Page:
The Chicago Community Trust wants to see Chicago families thrive. While we continue working to close the region’s racial and ethnic wealth gap, we know residents have immediate needs that can best be addressed through a holistic intergenerational approach. To help meet those needs, the Trust created the Promoting Wellbeing grant program under its Addressing Critical Needs strategy, which focuses on providing stability to individuals, families, and communities throughout the region.
The three-year grants range from $50,000 to $75,000 per year to support interventions for people facing challenges at different stages of life, such as children and youth impacted by trauma, people with disabilities facing economic instability, and low-income aging adults experiencing unstable living conditions. The Trust awarded 37 grants, prioritizing place-based organizations led by people of color in Black and Latinx communities and organizations that advance community-led solutions.
The Trust awarded these grants to organizations that listened to residents’ needs and responded with the resources and services most appropriate for their community members. Grant recipients include Breakthrough, serving those affected by poverty in East Garfield Park; El Hogar del Niño, which provides early childhood education and family support services in Little Village and Pilsen; and HANA Center, which assists the region’s Korean, Asian American, and multiethnic immigrant community members.
While each of these organizations is focused on serving particular communities of people and providing culturally responsive services, they also understand that family-based and intergenerational approaches to care create a deeper web of support.
As Breakthrough’s Executive Director Yolanda Fields explained, “It isn’t enough to just provide services for children. We have to think holistically because our children are attached to adults. If we’re going to build wealth by breaking cycles of poverty, we need to go back and start from the beginning. And the beginning for us is not the babies; it’s their parents and what are the resources that parents need to care well for their children.”
“Our approach has always been to help not only the child who is involved in the program but also support the whole family,” said Rosaura Arellano, managing director of El Hogar del Niño. “It’s listening…working with the families formally and informally in order to gain their trust.”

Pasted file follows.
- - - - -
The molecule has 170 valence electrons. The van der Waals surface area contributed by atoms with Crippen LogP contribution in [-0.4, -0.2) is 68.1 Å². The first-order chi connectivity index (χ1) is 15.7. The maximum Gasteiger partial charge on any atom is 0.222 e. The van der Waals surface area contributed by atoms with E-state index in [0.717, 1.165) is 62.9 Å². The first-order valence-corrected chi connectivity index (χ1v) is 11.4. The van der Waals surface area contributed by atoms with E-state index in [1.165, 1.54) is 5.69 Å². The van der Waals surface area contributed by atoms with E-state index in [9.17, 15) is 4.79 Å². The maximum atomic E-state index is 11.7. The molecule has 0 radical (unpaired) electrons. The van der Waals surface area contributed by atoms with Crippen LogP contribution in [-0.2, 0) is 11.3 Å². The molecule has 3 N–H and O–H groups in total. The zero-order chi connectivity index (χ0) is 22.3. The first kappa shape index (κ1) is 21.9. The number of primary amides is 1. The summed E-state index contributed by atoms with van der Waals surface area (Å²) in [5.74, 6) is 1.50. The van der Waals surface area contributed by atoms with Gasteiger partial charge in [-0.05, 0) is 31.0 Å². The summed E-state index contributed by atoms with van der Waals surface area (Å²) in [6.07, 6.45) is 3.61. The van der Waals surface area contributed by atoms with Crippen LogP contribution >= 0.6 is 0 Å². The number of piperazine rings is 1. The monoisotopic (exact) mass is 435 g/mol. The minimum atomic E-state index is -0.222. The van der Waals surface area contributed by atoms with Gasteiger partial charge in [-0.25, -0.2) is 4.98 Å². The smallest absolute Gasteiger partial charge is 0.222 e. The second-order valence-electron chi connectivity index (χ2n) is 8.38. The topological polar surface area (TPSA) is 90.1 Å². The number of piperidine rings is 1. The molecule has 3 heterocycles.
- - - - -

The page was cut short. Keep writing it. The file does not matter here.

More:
The leaders of all three organizations agree that it is through their authentic dedication, commitment, and willingness to listen to the needs of their community that they gain the trust of the people they serve. It is because of that trust that residents come to these organizations not just seeking existing services but also becoming collaborators in envisioning new programs and services.
Inhe Choi, executive director of HANA Center, explained that having this established trust gave them an opportunity to serve her community better after the murder of George Floyd. Young people from the community reached out to HANA, expressing their devastation and anger. They asked for help discussing the topic with their parents and older relatives. This honest disclosure led to HANA holding listening sessions with first-generation Korean American and Asian American residents. They realized these residents never had the space to discuss race or question their own experiences of discrimination. Thanks to the Promoting Wellbeing grant, they were able to grow this intervention into intergenerational drumming circles and ongoing discussion sessions.
From George Floyd to the pandemic to rising violence, the last few years have been traumatic for everyone and heightened the need for more mental health resources. Organizations responded to this time of crisis by adjusting their services and building strategies to help strengthen the safety nets in their communities. Funding sustainable mental health resources was one way organizations used their grant funds.
However, when it comes to mental health resources, stigma and language can be barriers. That’s why it was so important for El Hogar del Niño to find a bilingual mental health consultant to focus on helping families. A bilingual mental health consultant now comes to visit classrooms twice a week and works with the teachers to identify which students may be in need of mental health counseling. The language flexibility and the consultant’s understanding and connection to the community have become a tremendous asset to the El Hogar team and the families they serve.
According to Arellano, “The mental health need, it’s huge and burning now since a lot of families don’t have access to a mental health practitioner, or there’s a lot of stigma. With the trust we have gained from them, we’re able to connect them to services.”
That’s also the case for the HANA Center. The organization used its grant to hire a full-time Korean-speaking mental health counselor and is working to create additional resources for the community to stay informed about their rights and recognize what they can do if they experience a racially motivated verbal or physical attack without involving the police.
The Chicago Community Trust is committed to partnering with deeply rooted community organizations to address the region’s most urgent needs. For more information about the Promoting Wellbeing grant program and other recipients, visit Promoting Wellbeing.